Overreacting to a Computer Beating Poker Pros
Newspapers trumpeted a landmark event last week: a computer program beating professional poker players head-to-head at Limit Hold-Em. Parallels have been drawn to Big Blue‘s victory over Gary Kasparov roughly a decade ago.
Those parallels are not very meaningful.
First, heads-up Limit Hold-Em is a very simple version of poker — exactly the kind of game that a computer should be good at.
Second, unlike chess, which is deterministic, there is an enormous short-run luck component in poker. The variances are so high in poker that you need weeks if not months of play to confidently determine whether you are a winning player. There is no way with standard poker and two competent players that you could determine who is better in a short period of time. To try to remedy this shortcoming, the man vs. computer contest was actually run differently to lower the variance according to this report:
The matches will be duplicate matches of 500 hands of heads-up Limit Hold-Em. Each match will involve two separate human opponents playing simultaneously against Polaris. The same hands (hole cards and board cards) will be used in both matches but the humans will be dealt opposite sides of the cards. So if on the first hand one of the humans is dealt aces on the button, then Polaris will be dealt aces on the button in the first hand against the other human. If one player gets lucky in the 500 hands, their partner necessarily will be getting bad luck in their 500 hands, helping reduce to the luck factor in deciding a winner. The winner is determined by adding together the teams’ winnings (or losses). If either side [wins] by 25 small bets or more in total, then they are the winner, otherwise it is considered a draw.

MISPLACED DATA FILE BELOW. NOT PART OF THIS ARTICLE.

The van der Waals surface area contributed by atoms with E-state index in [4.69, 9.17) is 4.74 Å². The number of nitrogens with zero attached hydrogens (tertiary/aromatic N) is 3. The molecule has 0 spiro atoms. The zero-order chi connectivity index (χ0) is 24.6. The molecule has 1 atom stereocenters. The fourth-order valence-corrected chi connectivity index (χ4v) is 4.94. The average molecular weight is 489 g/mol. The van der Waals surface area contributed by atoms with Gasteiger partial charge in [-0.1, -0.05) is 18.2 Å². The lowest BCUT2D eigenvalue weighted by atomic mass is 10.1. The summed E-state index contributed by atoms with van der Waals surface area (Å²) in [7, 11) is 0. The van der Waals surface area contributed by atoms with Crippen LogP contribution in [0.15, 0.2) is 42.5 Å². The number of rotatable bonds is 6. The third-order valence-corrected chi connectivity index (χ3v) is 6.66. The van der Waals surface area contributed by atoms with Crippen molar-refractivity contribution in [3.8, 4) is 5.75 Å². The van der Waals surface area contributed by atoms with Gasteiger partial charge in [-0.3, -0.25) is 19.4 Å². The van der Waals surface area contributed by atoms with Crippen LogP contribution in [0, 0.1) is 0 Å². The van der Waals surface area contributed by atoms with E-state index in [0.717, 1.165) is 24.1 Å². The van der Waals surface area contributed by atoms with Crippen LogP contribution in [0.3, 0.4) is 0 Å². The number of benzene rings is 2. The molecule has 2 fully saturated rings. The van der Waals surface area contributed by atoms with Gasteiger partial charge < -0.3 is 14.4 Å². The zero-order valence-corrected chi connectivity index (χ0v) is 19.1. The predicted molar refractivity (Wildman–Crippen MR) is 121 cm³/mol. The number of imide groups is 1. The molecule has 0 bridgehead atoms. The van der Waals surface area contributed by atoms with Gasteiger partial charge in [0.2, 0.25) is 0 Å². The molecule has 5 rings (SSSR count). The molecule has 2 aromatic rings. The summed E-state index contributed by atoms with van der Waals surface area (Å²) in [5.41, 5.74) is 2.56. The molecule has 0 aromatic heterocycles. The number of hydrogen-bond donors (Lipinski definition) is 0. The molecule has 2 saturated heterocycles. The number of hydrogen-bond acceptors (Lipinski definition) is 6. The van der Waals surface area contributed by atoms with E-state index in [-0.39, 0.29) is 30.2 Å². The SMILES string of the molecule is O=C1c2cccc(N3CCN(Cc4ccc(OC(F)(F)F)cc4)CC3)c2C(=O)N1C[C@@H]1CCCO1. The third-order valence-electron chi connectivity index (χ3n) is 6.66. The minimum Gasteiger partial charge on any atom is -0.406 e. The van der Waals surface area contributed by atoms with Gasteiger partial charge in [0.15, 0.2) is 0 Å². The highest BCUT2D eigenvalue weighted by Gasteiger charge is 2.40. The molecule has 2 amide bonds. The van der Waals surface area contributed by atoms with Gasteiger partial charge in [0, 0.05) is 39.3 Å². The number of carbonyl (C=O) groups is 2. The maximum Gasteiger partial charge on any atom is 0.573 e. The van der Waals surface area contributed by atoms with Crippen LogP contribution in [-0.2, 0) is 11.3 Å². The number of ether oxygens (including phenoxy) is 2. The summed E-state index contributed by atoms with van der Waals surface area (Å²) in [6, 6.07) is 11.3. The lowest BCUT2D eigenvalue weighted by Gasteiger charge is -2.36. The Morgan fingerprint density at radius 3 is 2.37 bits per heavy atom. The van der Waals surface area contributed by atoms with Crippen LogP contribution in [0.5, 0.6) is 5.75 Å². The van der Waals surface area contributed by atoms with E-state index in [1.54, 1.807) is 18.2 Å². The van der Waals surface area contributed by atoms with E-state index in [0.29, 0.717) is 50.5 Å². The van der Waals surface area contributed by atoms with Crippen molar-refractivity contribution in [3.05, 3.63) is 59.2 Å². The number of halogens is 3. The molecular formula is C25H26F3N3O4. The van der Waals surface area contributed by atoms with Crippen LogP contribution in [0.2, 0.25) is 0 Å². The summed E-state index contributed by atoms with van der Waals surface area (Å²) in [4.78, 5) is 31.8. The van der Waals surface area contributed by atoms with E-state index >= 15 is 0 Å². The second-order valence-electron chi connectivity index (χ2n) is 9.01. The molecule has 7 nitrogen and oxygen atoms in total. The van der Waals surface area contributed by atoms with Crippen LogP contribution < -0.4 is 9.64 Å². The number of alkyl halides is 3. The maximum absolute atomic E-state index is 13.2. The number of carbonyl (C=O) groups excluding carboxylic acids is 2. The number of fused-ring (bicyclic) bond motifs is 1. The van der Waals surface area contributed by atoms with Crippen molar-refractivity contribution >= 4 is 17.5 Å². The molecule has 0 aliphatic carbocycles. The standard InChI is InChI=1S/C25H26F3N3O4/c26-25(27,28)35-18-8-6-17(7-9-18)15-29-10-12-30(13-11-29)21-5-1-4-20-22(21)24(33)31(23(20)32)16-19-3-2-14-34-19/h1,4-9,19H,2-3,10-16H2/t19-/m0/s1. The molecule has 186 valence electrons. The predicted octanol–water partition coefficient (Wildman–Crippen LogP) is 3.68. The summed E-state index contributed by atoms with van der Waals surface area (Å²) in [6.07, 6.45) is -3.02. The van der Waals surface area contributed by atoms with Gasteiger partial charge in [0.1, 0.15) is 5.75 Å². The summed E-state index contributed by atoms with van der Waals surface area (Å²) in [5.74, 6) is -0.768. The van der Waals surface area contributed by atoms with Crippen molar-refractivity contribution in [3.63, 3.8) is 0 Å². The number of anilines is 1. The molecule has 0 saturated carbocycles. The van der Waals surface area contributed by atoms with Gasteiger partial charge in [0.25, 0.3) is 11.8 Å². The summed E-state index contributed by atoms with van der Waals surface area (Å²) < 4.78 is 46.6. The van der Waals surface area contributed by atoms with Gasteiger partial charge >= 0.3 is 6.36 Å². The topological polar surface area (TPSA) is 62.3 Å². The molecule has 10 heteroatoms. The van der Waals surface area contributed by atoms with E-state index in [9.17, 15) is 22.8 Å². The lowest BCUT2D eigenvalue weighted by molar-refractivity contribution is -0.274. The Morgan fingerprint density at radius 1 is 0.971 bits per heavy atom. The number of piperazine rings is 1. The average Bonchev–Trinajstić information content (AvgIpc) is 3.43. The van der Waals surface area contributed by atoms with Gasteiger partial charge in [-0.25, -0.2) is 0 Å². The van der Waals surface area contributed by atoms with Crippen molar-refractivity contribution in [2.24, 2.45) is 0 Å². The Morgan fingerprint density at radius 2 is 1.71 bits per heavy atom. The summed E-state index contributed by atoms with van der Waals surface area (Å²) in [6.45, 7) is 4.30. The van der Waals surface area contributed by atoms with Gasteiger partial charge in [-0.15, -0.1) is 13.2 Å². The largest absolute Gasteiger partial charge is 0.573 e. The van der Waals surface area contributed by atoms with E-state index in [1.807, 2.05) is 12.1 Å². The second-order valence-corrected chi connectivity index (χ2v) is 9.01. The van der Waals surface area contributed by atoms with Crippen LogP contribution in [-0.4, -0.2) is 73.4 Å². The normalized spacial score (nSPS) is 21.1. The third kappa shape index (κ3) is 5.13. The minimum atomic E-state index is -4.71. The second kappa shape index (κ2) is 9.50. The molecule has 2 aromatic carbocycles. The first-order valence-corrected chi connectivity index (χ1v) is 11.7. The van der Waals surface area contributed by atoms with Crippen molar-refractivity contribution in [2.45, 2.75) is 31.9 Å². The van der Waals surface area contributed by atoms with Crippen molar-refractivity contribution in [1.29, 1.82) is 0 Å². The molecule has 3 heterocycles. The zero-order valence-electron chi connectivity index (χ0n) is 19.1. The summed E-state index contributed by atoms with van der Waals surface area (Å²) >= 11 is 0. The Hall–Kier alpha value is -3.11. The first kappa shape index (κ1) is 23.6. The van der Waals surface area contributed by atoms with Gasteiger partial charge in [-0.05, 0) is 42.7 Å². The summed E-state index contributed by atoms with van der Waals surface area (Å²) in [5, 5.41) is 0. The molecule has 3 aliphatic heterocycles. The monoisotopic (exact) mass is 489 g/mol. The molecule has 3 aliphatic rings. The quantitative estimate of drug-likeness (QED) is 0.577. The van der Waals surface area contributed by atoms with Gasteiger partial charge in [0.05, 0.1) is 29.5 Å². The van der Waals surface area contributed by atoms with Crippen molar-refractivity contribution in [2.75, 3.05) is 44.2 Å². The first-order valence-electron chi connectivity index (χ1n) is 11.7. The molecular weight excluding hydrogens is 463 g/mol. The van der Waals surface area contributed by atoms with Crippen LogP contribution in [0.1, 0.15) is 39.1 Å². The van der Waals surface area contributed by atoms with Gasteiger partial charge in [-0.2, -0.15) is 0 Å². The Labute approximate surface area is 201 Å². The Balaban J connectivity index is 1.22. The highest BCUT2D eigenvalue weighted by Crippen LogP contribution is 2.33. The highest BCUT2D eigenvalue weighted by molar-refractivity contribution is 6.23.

This is a very clever structure (based on duplicate bridge) and greatly reduces the variance by making sure that the pairs of humans and pairs of computers receive the same set of cards. I have never seen any calculations done, but I suspect that even playing poker with duplicate hands has a huge variance in outcomes over such a short time horizon.
I actually think there are two things coming out of this poker contest that are more interesting than who won or lost: the design of the contest is very interesting, for instance.
Whenever someone wants to learn “the truth” in a world beset with randomness, reducing the variance is a critical part of solving the problem. This structure of poker where the luck of the cards is eliminated is a great example.
I could imagine lots of different settings in business or life where one could steal the insights of this duplicate poker design to learn more quickly about the world.
The second thing I find really interesting is the following: If duplicate poker reduces the luck factor in poker, is there a broader market for duplicate poker? You might think so. There is a website online where you can play duplicate poker, but I’ve never actually heard of anyone playing there.
Why is that?